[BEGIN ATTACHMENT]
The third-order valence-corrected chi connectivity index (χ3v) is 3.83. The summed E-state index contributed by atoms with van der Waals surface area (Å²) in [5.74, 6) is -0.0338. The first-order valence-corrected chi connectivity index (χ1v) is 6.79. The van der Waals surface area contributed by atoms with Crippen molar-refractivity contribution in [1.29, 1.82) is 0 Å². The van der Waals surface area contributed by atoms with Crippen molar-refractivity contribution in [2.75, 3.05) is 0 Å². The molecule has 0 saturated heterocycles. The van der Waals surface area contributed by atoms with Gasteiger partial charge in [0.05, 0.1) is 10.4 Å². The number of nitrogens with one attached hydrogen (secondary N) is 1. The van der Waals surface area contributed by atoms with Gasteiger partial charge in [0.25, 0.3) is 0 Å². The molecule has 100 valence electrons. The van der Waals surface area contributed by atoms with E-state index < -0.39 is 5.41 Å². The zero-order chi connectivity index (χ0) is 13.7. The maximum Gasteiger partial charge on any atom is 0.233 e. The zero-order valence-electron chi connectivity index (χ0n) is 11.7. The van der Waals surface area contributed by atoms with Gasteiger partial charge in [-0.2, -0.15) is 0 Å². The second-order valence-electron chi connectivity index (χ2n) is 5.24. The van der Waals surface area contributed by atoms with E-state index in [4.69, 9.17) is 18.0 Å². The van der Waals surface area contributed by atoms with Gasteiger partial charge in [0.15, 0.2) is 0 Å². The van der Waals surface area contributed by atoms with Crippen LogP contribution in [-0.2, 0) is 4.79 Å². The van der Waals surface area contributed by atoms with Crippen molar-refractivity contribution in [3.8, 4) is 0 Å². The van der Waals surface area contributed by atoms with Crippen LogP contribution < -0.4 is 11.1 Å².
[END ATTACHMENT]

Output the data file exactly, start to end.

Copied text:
The third-order valence-corrected chi connectivity index (χ3v) is 3.83. The summed E-state index contributed by atoms with van der Waals surface area (Å²) in [5.74, 6) is -0.0338. The first-order valence-corrected chi connectivity index (χ1v) is 6.79. The van der Waals surface area contributed by atoms with Crippen molar-refractivity contribution in [1.29, 1.82) is 0 Å². The van der Waals surface area contributed by atoms with Crippen molar-refractivity contribution in [2.75, 3.05) is 0 Å². The molecule has 0 saturated heterocycles. The van der Waals surface area contributed by atoms with Gasteiger partial charge in [0.05, 0.1) is 10.4 Å². The number of nitrogens with one attached hydrogen (secondary N) is 1. The van der Waals surface area contributed by atoms with Gasteiger partial charge in [0.25, 0.3) is 0 Å². The molecule has 100 valence electrons. The van der Waals surface area contributed by atoms with E-state index < -0.39 is 5.41 Å². The zero-order chi connectivity index (χ0) is 13.7. The maximum Gasteiger partial charge on any atom is 0.233 e. The zero-order valence-electron chi connectivity index (χ0n) is 11.7. The van der Waals surface area contributed by atoms with Gasteiger partial charge in [-0.2, -0.15) is 0 Å². The second-order valence-electron chi connectivity index (χ2n) is 5.24. The van der Waals surface area contributed by atoms with E-state index in [4.69, 9.17) is 18.0 Å². The van der Waals surface area contributed by atoms with Gasteiger partial charge in [0.15, 0.2) is 0 Å². The van der Waals surface area contributed by atoms with Crippen LogP contribution in [-0.2, 0) is 4.79 Å². The van der Waals surface area contributed by atoms with Crippen molar-refractivity contribution in [3.8, 4) is 0 Å². The van der Waals surface area contributed by atoms with Crippen LogP contribution < -0.4 is 11.1 Å².